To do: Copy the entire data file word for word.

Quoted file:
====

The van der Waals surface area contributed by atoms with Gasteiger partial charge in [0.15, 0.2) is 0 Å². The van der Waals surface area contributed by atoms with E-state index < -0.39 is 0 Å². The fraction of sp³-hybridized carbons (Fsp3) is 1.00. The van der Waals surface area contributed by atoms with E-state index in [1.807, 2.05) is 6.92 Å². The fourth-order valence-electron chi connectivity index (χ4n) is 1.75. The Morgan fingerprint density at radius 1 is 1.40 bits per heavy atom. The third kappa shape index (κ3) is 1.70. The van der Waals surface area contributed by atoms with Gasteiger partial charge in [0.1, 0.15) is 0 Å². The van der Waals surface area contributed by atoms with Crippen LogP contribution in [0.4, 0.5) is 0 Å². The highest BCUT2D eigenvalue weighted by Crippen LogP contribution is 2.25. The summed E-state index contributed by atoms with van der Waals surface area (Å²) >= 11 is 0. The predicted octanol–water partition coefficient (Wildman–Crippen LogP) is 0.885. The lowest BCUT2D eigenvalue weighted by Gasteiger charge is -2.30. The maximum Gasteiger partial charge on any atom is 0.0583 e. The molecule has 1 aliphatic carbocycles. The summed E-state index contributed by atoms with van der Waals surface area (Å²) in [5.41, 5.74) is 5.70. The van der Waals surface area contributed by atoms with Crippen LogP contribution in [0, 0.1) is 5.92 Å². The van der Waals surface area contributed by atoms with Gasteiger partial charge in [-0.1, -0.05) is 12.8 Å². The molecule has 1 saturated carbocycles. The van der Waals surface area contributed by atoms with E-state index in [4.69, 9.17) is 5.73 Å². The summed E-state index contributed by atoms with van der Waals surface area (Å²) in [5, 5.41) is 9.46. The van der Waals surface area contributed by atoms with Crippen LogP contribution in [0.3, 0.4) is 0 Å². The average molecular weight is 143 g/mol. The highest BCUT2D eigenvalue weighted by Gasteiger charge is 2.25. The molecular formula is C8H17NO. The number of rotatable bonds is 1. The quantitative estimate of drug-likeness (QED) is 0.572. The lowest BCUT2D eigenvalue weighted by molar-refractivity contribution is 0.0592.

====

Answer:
The van der Waals surface area contributed by atoms with Gasteiger partial charge in [0.15, 0.2) is 0 Å². The van der Waals surface area contributed by atoms with E-state index < -0.39 is 0 Å². The fraction of sp³-hybridized carbons (Fsp3) is 1.00. The van der Waals surface area contributed by atoms with E-state index in [1.807, 2.05) is 6.92 Å². The fourth-order valence-electron chi connectivity index (χ4n) is 1.75. The Morgan fingerprint density at radius 1 is 1.40 bits per heavy atom. The third kappa shape index (κ3) is 1.70. The van der Waals surface area contributed by atoms with Gasteiger partial charge in [0.1, 0.15) is 0 Å². The van der Waals surface area contributed by atoms with Crippen LogP contribution in [0.4, 0.5) is 0 Å². The highest BCUT2D eigenvalue weighted by Crippen LogP contribution is 2.25. The summed E-state index contributed by atoms with van der Waals surface area (Å²) >= 11 is 0. The predicted octanol–water partition coefficient (Wildman–Crippen LogP) is 0.885. The lowest BCUT2D eigenvalue weighted by Gasteiger charge is -2.30. The maximum Gasteiger partial charge on any atom is 0.0583 e. The molecule has 1 aliphatic carbocycles. The summed E-state index contributed by atoms with van der Waals surface area (Å²) in [5.41, 5.74) is 5.70. The van der Waals surface area contributed by atoms with Crippen LogP contribution in [0, 0.1) is 5.92 Å². The van der Waals surface area contributed by atoms with Gasteiger partial charge in [-0.1, -0.05) is 12.8 Å². The molecule has 1 saturated carbocycles. The van der Waals surface area contributed by atoms with E-state index in [4.69, 9.17) is 5.73 Å². The summed E-state index contributed by atoms with van der Waals surface area (Å²) in [5, 5.41) is 9.46. The van der Waals surface area contributed by atoms with Crippen LogP contribution in [0.3, 0.4) is 0 Å². The average molecular weight is 143 g/mol. The highest BCUT2D eigenvalue weighted by Gasteiger charge is 2.25. The molecular formula is C8H17NO. The number of rotatable bonds is 1. The quantitative estimate of drug-likeness (QED) is 0.572. The lowest BCUT2D eigenvalue weighted by molar-refractivity contribution is 0.0592.